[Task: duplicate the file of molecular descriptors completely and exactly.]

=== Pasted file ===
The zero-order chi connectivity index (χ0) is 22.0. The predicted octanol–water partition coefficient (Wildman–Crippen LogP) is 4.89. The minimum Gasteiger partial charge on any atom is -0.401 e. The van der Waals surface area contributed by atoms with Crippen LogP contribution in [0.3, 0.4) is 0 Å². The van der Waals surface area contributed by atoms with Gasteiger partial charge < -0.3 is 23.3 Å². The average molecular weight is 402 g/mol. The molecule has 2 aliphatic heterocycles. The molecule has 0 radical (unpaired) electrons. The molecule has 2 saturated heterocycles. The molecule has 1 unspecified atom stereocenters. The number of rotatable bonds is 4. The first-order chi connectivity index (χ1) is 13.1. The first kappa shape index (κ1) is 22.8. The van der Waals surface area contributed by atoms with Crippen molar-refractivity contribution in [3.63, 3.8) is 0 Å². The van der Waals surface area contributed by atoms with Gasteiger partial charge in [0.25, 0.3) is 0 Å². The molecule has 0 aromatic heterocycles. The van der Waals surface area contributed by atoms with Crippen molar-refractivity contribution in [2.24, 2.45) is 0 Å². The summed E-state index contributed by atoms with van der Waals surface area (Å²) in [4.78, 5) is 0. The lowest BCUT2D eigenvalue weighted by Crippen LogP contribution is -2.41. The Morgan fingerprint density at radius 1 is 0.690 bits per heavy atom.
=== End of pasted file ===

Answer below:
The zero-order chi connectivity index (χ0) is 22.0. The predicted octanol–water partition coefficient (Wildman–Crippen LogP) is 4.89. The minimum Gasteiger partial charge on any atom is -0.401 e. The van der Waals surface area contributed by atoms with Crippen LogP contribution in [0.3, 0.4) is 0 Å². The van der Waals surface area contributed by atoms with Gasteiger partial charge < -0.3 is 23.3 Å². The average molecular weight is 402 g/mol. The molecule has 2 aliphatic heterocycles. The molecule has 0 radical (unpaired) electrons. The molecule has 2 saturated heterocycles. The molecule has 1 unspecified atom stereocenters. The number of rotatable bonds is 4. The first-order chi connectivity index (χ1) is 13.1. The first kappa shape index (κ1) is 22.8. The van der Waals surface area contributed by atoms with Crippen molar-refractivity contribution in [3.63, 3.8) is 0 Å². The van der Waals surface area contributed by atoms with Gasteiger partial charge in [0.25, 0.3) is 0 Å². The molecule has 0 aromatic heterocycles. The van der Waals surface area contributed by atoms with Crippen molar-refractivity contribution in [2.24, 2.45) is 0 Å². The summed E-state index contributed by atoms with van der Waals surface area (Å²) in [4.78, 5) is 0. The lowest BCUT2D eigenvalue weighted by Crippen LogP contribution is -2.41. The Morgan fingerprint density at radius 1 is 0.690 bits per heavy atom.